The Importance Of Rest And Relaxation

author: chris flatley date: 06/02/2010 category: for beginners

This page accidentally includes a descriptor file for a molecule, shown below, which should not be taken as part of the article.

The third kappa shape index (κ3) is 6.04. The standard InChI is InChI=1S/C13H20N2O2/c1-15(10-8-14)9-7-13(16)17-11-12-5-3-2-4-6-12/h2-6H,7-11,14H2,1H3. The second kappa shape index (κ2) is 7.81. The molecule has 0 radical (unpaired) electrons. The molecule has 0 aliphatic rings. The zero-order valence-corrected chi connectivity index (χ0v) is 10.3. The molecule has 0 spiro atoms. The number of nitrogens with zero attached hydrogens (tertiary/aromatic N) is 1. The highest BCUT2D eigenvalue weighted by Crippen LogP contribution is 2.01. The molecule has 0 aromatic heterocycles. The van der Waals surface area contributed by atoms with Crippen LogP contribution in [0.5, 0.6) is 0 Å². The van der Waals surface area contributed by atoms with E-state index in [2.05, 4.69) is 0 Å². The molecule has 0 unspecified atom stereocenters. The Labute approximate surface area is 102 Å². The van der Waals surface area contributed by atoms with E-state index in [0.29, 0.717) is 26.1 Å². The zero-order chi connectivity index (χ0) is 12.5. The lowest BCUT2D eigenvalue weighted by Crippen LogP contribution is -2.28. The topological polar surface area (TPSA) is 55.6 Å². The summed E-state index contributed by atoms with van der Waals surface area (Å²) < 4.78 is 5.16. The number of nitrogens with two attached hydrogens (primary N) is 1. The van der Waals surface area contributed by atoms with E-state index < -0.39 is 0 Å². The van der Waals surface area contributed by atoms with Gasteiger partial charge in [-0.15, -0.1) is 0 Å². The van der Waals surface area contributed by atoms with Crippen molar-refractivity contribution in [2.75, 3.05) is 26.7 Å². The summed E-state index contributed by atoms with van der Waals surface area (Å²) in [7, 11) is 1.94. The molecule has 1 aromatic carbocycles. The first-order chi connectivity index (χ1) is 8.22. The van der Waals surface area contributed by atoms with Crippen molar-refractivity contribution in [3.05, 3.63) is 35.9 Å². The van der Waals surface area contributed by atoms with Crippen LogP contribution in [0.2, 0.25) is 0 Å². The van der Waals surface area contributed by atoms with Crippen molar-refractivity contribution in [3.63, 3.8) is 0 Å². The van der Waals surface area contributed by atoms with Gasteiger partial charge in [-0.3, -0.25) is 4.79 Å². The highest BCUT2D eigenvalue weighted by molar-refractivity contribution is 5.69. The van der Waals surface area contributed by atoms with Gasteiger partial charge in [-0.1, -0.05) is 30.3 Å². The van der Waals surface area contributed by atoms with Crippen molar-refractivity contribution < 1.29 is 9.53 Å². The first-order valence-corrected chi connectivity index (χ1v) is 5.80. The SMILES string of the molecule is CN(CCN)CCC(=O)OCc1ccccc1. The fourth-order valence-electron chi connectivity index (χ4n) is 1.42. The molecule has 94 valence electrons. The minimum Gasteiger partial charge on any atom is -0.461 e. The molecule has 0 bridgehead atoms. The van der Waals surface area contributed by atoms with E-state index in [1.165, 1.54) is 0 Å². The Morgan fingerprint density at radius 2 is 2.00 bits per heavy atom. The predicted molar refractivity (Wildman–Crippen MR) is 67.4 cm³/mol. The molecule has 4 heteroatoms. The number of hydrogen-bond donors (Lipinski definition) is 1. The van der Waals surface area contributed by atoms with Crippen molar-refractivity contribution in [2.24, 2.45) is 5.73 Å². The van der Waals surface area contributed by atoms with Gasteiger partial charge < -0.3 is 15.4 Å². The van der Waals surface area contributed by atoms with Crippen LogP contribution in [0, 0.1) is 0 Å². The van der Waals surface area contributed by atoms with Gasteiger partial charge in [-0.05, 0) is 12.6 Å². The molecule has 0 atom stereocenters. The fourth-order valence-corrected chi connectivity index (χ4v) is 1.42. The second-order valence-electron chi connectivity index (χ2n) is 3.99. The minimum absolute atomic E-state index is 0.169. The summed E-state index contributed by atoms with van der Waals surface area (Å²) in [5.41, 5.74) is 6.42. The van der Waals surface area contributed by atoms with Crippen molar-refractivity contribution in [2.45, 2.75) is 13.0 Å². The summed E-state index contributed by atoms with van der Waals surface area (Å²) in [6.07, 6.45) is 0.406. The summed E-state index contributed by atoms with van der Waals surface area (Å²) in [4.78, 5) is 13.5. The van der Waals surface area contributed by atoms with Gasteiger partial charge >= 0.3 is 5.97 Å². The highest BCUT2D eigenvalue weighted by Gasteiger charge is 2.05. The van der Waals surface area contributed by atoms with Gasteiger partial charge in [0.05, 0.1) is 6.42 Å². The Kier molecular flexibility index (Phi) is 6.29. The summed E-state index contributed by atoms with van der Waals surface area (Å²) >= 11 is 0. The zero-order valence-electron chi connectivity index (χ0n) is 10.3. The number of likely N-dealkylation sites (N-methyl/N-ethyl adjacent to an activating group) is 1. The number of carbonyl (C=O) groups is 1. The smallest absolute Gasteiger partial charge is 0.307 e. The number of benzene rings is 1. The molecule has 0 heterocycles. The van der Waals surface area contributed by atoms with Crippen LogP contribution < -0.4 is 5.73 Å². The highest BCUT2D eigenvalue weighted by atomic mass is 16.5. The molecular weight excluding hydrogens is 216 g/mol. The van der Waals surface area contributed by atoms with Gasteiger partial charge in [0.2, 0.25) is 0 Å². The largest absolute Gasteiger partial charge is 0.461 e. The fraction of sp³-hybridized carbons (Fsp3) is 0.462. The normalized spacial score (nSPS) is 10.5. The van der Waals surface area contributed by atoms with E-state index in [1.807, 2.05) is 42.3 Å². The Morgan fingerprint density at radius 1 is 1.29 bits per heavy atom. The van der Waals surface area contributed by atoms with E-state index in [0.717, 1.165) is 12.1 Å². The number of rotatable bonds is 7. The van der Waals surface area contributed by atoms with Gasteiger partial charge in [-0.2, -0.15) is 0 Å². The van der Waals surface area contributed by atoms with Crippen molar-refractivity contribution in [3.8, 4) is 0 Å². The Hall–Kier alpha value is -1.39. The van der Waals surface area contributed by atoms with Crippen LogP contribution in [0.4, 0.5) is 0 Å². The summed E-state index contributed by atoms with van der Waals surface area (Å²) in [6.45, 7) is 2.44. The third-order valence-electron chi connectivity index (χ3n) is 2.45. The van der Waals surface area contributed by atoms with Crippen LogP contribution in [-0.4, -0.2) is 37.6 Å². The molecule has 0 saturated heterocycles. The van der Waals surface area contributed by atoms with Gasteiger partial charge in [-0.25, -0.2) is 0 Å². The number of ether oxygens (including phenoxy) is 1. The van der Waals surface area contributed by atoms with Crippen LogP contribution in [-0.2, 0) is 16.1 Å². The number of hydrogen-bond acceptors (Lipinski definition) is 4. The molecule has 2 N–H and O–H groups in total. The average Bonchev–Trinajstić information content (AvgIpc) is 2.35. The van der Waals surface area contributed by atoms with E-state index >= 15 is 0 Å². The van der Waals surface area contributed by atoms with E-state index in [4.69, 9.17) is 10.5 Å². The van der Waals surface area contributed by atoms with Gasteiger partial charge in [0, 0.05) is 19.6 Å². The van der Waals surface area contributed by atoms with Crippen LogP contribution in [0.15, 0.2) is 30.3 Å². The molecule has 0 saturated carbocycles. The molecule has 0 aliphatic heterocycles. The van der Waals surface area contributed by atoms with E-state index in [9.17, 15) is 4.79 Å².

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Activity And Rest Equalibrium Alternating between activity and rest has many benefits. It makes practicing less tiring, helps prevent injury, gives the mind time to analyse information, and much more. At some point, most of us will have experienced the benefits without realising it. Have you ever found the going tough while practicing guitar, then the phone rings and you stop to answer it. When you return a few minutes later, you find your playing has miraculously improved and the going is much easier. Then after half an hour or so of grinding away at your guitar again, it has returned to being a pain. This is because the balance of activity and rest is not equal. Pausing to rest regularly keeps things fresh and loose, whereas grinding away for hours without rest makes for inefficient progress, and when taken to extremes, leads to injury; so speaks the voice of experience. I myself got to the point where I could play demanding exercises on a guitar for 6 or 7 hours a day without exhaustion. But one day I woke and found the middle joints of my left hand were very sore and stiff. This injury lasted for more than 12 months, The first few of which I couldn't play at all, and so was facing the idea that I may never play again. The injury happened because the balance of activity and rest was extremely unequal. So there are two examples of how the balance of activity and rest can be beneficial or extremely detrimental to our progress. But balancing action and rest isn't just about taking a break every 15 minutes or so. It's about maintaining equilibrium throughout the entire session. In the initial stages, this can mean playing a note and then resting for an equal time. Or playing a phrase and then resting for the equivalent amount of time. For example, when warming up, instead of just grinding through a chromatic scale in an effort to force yourself to limber up, try playing the first four notes; 1 and 2 and , then resting for a count of 1 and 2 and. This can be done by counting aloud or internally, or breathing the beats, or just keeping the groove in the usual way (feeling the rests). You should find this a more effective way to warm up. Learning New Things One of the most effective ways I've found to learn a new piece, is to take it 2 notes at a time. Slowly and carefully play the first two notes, including any harmonies, then stop and think about the next two. Approach the entire piece in this careful and considered way. By giving yourself plenty of time to consider your next move, not only are you eliminating mistakes, but it's an almost effortless way to memorise the piece. Resting the muscles regularly becomes a part of the learning process. It's important to be aware that when we program our muscles to play a certain sequence, we also, if we're not careful, program in stiffness, aches and pains in the form of unnecessary tension. Most aches and pains are due to poor programming rather than exertion. And a lot of the tension is due to the fact that things are happening faster than we'd like. We're not quite sure what's coming next and this causes tension; fear of the unknown. If you'd like a good demonstration of this, close your eyes next time you're walking down the street, and keep walking. Your stress levels will go through the roof, and mental stress = physical tension. Also, if you listen to music, you'll find, that at it's most fundamental level, most phrases work in this note-pairing way. So it's a great way to program in good phrasing right from the start. Whole Body Awareness Apart from sparing the muscles, the rest period has other benefits too. It is a very good way to assess your performance of the music, and it gives you a chance to accept other signals from the entire body. While we're concentrating on what the right, and more often, the left hand is doing, we tend to completely ignore everything else. If we're constantly playing we're always thinking about the next bit and so never truly get to analyse what we just played. Here's a specific example of how the rest period helped me when I first decided to have a go at classical guitar. One of the first things one has to deal with when switching from ordinary guitar to classical, is the new sitting, and hand position. These are essential things to get used to because the type of music to be performed is very difficult if not impossible withoutgood positioning. At first these positions feel really uncomfortable and unnatural. But the fact is that it is the best way to keep the guitar absolutely still whilst playing in a free and relaxed way. So what happened was I'd adopt the correct position with my foot on the stool and the guitar on my left thigh. I'd sit towards the front of the seat and try to keep my back straight and my head centred to avoid twisting the spine or holding my neck in a way that would cause pain. The trouble was that it was all such an effort. And I'd find, instead of it being comfortable, it caused more aches and pains than slouching with the guitar on my right leg, and my thumb on top of the neck. This is where the rest time proved its usefulness. While playing, my mind would be totally focussed on the job in hand. It was when I stopped playing that messages from the rest of my body were finally allowed to reach my conscious mind. This meant that the aches never reached an overwhelming level, causing me to abandon the session, and maybe even my hopes of playing more advanced music. So I would adjust my position to remove the aches and pains. And because I was stopping regularly, I was able to listen to my body and shift position. The end result was that I naturally found the most comfortable position in which to sit and hold the guitar. This position was the textbook one, but because I allowed my body to find it, it worked much better than just trying to replicate what someone else had told me. There's not much more to BE SAID on the subject. Basically go away and try it. Play a note or two and relax completely. Move through a few of your pieces and technical exercises in this way and see the results. Watch out for that little devil called Impatience! He will definitely try to talk you out of it. But it's time you stuck some tape over his gob anyway because that little ____ is just trying to get you to rush toward a desperate town called Frustration and Failure. The Guitar Is A Living Creature Before I sign off, I'd like to share this little revelation with you. As a direct result of the rest time, I discovered that whenever I increased my right hand attack for the sake of dynamic diversity, my left hand would grip the fretboard more tightly in sympathy. This was during a time when I was trying to cultivate the pussy footing approach to the fretboard. This being the idea that there's no need to press any harder than is absolutely necessary, and so you tread on eggshells so to speak. So I was trying to think of a way to not have my left hand strangle the life out of the neck of my guitar. At first I thought of thinking of it as a very delicate object, which would break easily ifI applied too much pressure. Then I hit upon the winning idea; not to think of my guitar as an object at all, but as a living thing; a thing I loved and didn't wish to hurt, like a pet dog, or better yet a girlfriend. So that's why people like BB King give their guitars girl's names. Light bulb time! At this point the term pussy footing took on a whole new aspect which wasn't there before.